Goldilocks Has Left the Building: From Tailwinds to Headwinds

Between 2008-20, inflation remained extremely well-behaved, often running below 2%. This gave the Fed little reason to tighten monetary policy, especially since markets tended to react adversely to any sign of rising rates. Central bankers were in the enviable position of having their cake and eating it too. They left rates at record low levels for an extended period and stimulated economic growth while simultaneously keeping the inflation genie safely contained in its bottle. This fostered a near-perfect backdrop for strong gains in asset prices.

Perhaps the single most important factor that enabled this Goldilocks environment was a dramatic increase in international trade and global integration. From the 1990s through mid-2016, total international trade rose from roughly 39% to 56% of global GDP, propelled largely by the consistently rapid growth of the Chinese economy. According to the National Bureau of Economic Research, this surge in trade led to an annualized reduction in U.S. inflation of between 0.1% and 0.4% between 1997 and 2018.

This strong tailwind of globalization has stalled as anti-trade rhetoric has become increasingly prevalent. Populism and economic protectionism have intensified around the globe, most notably between the U.S. and China. The likelihood of greater global economic integration for the foreseeable future has also been reduced by a rash of geopolitical conflicts, which have caused companies to reevaluate supply chains and explore nearshoring opportunities.

While these developments do not mean that rates cannot decline from current levels, they do suggest that the neutral setting for monetary policy (i.e. the rate which is neither inflationary nor restrictive) may be higher than what markets have grown accustomed to.  Alternately stated, non-inflationary trend growth may be lower than has been the case over the past couple of decades. Barring a true catastrophe, I suspect that the world will have to tolerate some combination of higher rates, higher inflation, and lower growth. Goldilocks has left the building and she ain’t coming back anytime soon. This distinct possibility carries significant implications for markets and portfolio positioning.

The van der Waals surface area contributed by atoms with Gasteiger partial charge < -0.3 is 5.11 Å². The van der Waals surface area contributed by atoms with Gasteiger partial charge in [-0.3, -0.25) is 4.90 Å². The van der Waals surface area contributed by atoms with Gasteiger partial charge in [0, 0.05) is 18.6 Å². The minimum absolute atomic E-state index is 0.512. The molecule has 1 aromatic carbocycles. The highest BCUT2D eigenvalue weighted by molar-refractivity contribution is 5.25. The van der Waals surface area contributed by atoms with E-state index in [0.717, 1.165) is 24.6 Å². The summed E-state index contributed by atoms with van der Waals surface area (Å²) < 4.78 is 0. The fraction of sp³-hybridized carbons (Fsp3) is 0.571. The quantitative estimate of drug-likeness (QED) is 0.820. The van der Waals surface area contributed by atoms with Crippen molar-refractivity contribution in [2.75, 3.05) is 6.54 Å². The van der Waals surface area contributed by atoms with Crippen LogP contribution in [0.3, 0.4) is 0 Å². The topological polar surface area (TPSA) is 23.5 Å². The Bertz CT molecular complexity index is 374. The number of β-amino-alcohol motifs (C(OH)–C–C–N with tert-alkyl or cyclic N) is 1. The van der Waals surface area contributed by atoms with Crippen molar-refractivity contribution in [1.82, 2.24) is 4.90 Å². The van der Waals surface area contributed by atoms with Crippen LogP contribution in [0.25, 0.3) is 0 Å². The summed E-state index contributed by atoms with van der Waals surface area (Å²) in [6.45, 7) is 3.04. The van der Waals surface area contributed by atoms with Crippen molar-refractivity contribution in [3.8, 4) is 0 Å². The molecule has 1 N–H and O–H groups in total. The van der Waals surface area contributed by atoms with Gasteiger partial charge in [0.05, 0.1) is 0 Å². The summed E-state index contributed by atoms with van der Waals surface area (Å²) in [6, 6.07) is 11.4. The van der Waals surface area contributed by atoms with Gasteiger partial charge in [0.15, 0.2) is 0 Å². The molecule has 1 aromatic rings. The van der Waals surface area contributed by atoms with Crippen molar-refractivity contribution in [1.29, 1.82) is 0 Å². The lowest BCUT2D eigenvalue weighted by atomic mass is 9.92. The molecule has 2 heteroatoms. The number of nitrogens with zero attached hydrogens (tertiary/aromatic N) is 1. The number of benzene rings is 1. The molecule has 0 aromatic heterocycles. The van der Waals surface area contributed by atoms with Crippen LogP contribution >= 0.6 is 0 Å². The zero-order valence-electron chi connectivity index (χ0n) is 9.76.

The Road Ahead: The Starting Point Matters

As previously mentioned, it is not just what happens, but what happens relative to what markets are discounting when it happens. From this perspective, U.S. equities are not priced for a higher-rate, lower growth world.

As of the end of April, the PE ratio of the S&P 500 Index stood at nearly 21 times forward earnings, placing it in the 88th percentile of its valuation range over the past 20 years. This level is particularly ominous when one adjusts for the recent spike in rates. The difference between the index’s forward earnings yield of 4.80% and the 4.50% yield on 10-year Treasuries is a paltry 0.30%, which is the narrowest spread since the dotcom bubble of the late 1990s. Although this by no means assures that U.S. stocks are ripe for a bear market, it strongly suggests that returns will be below average over the medium-term.

In contrast, at 15.2 times forward earnings the current PE ratio of the TSX Composite stands in the 38th percentile of its valuation range over the past 20 years. On a relative basis Canadian stocks look like even more of a bargain, with the relative multiple of the TSX Composite vs. the S&P 500 in the bottom 10th percentile of the range over the past 20 years.

Importantly, the valuation spread between U.S. and Canadian stocks has historically been a reasonable harbinger of the relative performance of the two markets. As the following table demonstrates, when the relative valuation of U.S. vs. Canadian stocks has been above average, the latter have tended to outperform, and vice-versa.

From a style perspective, investors would be well served to tilt their equity exposure in favor of value stocks, which are less dependent on low rates and high economic growth than their growth counterparts. From a geographical perspective, it would also be prudent to increase allocations to Canadian vs. U.S. stocks given that the latter are poised to reverse their decade-long run of outperformance.